One of the mysteries of the English language finally explained.
1Used by a speaker to refer to himself or herself and one or more other people considered together.‘shall we have a drink?’
- ‘Two weeks later Clare was moved to a children's home and we didn't see her any more.’
- ‘We're hoping to do that this year.’
- 1.1 Used to refer to the speaker together with other people regarded in the same category.‘nobody knows kids better than we teachers do’
- ‘A problem also touched upon in Ben's comments is the fact that we ex-pats are not allowed to vote in our countries of residence either.’
- ‘Can't we politicians all just get along?’
- 1.2 People in general.‘we should eat as varied and well-balanced a diet as possible’
- ‘We all need someone we can talk to.’
- ‘We all have to die some day.’
2Used in formal contexts for or by a royal person, or by a writer or editor, to refer to himself or herself.‘in this section we discuss the reasons’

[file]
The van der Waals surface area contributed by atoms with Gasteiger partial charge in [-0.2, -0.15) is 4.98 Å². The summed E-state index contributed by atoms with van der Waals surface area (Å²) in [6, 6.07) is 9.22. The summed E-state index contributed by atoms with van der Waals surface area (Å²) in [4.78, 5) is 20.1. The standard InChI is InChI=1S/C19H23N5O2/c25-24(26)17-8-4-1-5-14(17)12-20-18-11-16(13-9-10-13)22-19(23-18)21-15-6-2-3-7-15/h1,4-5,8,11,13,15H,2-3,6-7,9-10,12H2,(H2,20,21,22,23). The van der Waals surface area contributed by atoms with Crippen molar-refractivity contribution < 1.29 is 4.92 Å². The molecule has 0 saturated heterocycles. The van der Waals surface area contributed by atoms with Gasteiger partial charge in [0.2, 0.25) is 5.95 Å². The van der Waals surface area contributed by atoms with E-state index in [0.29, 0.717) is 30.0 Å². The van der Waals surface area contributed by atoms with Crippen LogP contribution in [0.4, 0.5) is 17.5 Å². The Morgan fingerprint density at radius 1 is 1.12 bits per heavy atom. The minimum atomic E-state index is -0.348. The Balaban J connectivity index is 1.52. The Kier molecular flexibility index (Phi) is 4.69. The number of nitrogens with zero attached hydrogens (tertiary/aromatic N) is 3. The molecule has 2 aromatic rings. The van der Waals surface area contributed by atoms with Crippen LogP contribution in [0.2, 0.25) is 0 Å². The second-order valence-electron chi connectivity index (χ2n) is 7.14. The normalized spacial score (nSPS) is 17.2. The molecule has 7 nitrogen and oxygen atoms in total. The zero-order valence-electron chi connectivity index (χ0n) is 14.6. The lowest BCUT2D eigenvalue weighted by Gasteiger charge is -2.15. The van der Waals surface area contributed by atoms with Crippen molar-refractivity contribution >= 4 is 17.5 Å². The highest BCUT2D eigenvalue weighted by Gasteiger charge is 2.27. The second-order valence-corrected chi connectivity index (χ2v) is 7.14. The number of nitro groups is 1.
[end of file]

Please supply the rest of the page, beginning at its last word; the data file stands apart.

- ‘Next we shall analyse the influence of economic status on various aspects of life, such as standard of living and education of children.’
- ‘Still others say the queen was disposed to say ‘We are not amused’ whenever the conversation took a ribald turn.’
3Used condescendingly to refer to the person being addressed.‘how are we today?’
- ‘‘Hello, Brian. How are we feeling today?’’
- ‘Now are we going to get dressed and go to school?’
- ‘‘My my, aren't we looking nice today,’ she said and got his attention.’
Old English, of Germanic origin; related to Dutch wij and German wir.
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